Tooth decay is the destruction of the enamel (outer surface) of a tooth. Tooth decay is also known as dental cavities or dental caries. Decay is caused by bacteria that collect on tooth enamel. The bacteria live in a sticky, white film called plaque. Bacteria obtain their food from sugar and starch in a person's diet. Tooth decay usually does not cause symptoms until you have a cavity or infected tooth.
When this occurs, symptoms include:
- Bad breath or a foul taste in the mouth.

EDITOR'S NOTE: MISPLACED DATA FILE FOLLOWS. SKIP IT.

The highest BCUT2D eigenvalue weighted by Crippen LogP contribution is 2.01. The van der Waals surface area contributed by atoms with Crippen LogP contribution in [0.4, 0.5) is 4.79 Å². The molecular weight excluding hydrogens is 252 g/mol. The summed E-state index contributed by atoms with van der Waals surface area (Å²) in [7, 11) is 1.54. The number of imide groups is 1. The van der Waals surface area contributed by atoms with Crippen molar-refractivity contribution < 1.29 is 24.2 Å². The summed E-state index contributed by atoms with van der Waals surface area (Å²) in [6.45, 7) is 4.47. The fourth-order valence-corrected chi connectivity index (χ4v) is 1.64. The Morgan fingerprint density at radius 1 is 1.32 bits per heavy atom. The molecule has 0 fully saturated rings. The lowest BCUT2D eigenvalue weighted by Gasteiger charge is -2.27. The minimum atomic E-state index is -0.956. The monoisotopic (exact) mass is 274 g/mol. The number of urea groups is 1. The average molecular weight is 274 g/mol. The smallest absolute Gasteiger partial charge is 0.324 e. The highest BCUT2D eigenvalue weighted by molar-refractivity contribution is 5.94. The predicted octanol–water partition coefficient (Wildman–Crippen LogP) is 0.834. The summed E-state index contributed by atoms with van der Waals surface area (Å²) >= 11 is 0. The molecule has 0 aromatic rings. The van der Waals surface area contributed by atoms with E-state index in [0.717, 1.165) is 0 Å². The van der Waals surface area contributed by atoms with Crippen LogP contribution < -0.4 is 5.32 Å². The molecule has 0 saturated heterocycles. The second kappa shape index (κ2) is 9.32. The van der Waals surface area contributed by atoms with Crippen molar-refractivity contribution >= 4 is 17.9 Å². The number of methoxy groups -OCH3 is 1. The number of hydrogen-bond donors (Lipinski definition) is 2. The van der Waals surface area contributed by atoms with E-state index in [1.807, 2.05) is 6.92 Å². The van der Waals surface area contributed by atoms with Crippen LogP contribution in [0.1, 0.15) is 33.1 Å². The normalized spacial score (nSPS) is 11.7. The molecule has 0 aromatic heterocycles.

- White, gray, brown, or black spots on the teeth.
- Loose fillings.
- A broken tooth
- A tooth that is sensitive to pressure.
The pain may become worse when you:
- Eat sweets.
- Eat hot or cold foods or drink hot, cold, or acidic liquids, such as citrus drinks.
- Chew food or gum.
- Breathe in cold air.
- Brush your teeth.
Severe tooth decay may cause a pus-filled sac to form in the bone at the base of a tooth. Symptoms of abscess include:
- Swollen glands.
- A swollen jaw.
- Deep, throbbing pain.